Trekking independently – making all your own arrangements, carrying your own pack and staying in lodges – saves money and may give you more freedom or flexibility on the trail. In terms of route choice, however, it’s more limiting than an organized trek.

Doing it yourself gives you more control over many aspects of the trek: you can go at your own pace, stop when and where you like, choose your travelling companions and take rest days or side trips as you please. The downside is that you have to spend a day or three lining up bus or plane tickets, renting equipment, buying supplies and perhaps tracking down a porter or guide. A more serious drawback is that you’re effectively confined to the more popular trails; trekking to remote areas is difficult unless you speak Nepali or you’re prepared to deal with considerable porter logistics.

An independent trek is likely to be less comfortable than one arranged through an agency. Lodges can be noisy and lacking in privacy, and there may be long waits for food of dubious quality. The active social scene in lodges goes a long way to compensating for this, however – even if you start out alone, you’ll quickly meet up with potential companions.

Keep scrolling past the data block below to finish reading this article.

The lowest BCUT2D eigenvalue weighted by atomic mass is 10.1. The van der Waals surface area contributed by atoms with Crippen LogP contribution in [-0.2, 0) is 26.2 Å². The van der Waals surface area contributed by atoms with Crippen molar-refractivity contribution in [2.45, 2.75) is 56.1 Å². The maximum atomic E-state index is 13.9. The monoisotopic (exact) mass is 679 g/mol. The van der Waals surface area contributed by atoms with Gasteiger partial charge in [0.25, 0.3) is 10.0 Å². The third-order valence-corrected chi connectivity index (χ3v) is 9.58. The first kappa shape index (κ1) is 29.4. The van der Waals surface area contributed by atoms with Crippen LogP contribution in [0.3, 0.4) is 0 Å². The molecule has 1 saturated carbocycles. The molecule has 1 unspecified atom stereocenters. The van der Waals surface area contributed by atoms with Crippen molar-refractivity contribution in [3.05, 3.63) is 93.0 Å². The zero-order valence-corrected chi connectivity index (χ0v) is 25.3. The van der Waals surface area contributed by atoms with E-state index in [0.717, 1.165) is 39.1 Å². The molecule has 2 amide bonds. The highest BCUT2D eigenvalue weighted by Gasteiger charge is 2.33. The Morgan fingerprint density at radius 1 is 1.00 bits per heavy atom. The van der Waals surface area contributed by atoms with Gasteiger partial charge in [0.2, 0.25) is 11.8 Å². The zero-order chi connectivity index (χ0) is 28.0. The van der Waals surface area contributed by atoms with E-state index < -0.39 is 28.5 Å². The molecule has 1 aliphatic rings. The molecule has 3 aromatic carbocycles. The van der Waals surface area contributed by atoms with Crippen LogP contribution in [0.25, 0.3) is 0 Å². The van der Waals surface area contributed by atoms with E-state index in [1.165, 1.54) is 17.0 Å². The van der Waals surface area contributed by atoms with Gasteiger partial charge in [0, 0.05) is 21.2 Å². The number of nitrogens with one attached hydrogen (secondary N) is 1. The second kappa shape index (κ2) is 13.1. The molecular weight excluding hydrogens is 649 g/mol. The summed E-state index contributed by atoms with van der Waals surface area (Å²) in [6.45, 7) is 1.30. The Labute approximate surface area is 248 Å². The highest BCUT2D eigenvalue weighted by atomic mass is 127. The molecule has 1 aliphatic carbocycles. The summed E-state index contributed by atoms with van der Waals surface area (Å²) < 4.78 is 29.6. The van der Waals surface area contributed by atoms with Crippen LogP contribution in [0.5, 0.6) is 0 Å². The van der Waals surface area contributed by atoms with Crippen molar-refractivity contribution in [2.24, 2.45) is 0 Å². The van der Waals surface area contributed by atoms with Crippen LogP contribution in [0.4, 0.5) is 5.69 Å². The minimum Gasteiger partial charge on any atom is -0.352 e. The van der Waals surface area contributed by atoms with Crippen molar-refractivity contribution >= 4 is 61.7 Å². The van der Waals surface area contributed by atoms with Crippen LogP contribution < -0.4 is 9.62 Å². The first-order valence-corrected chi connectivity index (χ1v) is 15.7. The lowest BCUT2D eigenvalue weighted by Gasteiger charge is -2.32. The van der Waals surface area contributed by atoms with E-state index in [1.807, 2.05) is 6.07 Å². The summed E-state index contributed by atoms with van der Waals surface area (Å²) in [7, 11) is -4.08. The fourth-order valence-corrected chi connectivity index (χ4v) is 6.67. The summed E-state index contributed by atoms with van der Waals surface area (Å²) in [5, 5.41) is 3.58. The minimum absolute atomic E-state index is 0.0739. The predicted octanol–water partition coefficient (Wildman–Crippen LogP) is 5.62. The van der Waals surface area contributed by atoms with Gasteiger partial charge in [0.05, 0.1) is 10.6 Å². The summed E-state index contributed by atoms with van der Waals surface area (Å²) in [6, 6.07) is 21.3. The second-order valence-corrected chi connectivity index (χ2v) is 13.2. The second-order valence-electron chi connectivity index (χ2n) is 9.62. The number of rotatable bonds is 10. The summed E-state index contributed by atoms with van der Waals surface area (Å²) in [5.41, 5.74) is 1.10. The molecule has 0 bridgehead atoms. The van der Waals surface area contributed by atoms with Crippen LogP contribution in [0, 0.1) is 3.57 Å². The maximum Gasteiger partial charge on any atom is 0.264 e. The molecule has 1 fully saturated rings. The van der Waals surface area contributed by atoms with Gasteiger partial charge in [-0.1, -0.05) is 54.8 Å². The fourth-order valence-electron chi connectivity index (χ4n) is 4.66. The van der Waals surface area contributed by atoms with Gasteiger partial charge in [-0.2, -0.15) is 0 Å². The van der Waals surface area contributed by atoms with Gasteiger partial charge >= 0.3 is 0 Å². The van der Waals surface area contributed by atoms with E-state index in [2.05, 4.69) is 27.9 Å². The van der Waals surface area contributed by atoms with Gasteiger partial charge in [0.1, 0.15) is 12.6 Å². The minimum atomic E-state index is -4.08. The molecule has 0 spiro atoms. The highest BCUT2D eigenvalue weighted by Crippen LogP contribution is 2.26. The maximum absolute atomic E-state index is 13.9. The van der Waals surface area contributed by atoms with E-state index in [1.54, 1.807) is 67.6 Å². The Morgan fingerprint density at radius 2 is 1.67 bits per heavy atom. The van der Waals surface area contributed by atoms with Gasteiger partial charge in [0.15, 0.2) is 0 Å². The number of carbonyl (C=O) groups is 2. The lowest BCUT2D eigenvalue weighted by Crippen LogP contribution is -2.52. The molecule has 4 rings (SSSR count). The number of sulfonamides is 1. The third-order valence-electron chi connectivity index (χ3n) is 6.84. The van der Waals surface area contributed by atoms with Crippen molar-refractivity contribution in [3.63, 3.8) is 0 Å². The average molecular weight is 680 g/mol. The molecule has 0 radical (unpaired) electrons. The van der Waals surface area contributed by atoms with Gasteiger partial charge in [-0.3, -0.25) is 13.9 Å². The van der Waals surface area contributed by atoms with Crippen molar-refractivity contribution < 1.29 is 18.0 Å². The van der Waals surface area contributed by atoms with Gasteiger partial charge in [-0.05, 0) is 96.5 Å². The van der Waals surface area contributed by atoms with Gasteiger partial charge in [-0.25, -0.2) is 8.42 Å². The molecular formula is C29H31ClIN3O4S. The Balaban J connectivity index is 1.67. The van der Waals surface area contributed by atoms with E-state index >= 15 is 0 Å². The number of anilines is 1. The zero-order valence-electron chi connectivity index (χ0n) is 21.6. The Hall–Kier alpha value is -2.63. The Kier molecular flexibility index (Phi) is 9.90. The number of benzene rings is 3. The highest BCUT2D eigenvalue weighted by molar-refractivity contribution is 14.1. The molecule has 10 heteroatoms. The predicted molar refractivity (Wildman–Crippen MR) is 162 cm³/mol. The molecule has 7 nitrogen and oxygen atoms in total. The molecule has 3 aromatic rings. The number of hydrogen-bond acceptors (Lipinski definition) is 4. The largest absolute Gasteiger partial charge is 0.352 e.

By not being part of a group, you’re better placed to learn from Nepali ways rather than forcing local people to adapt to yours. Equally important, a high proportion of the money you spend goes directly to the local economy (whereas most of the money paid to trekking agencies goes no further than Kathmandu, and often finds its way overseas). However, as an independent trekker you must guard against contributing to deforestation. If you or your porters or guides order meals cooked over wood fires, you encourage innkeepers to cut down more trees. Fortunately, kerosene is replacing wood in the most popular areas.

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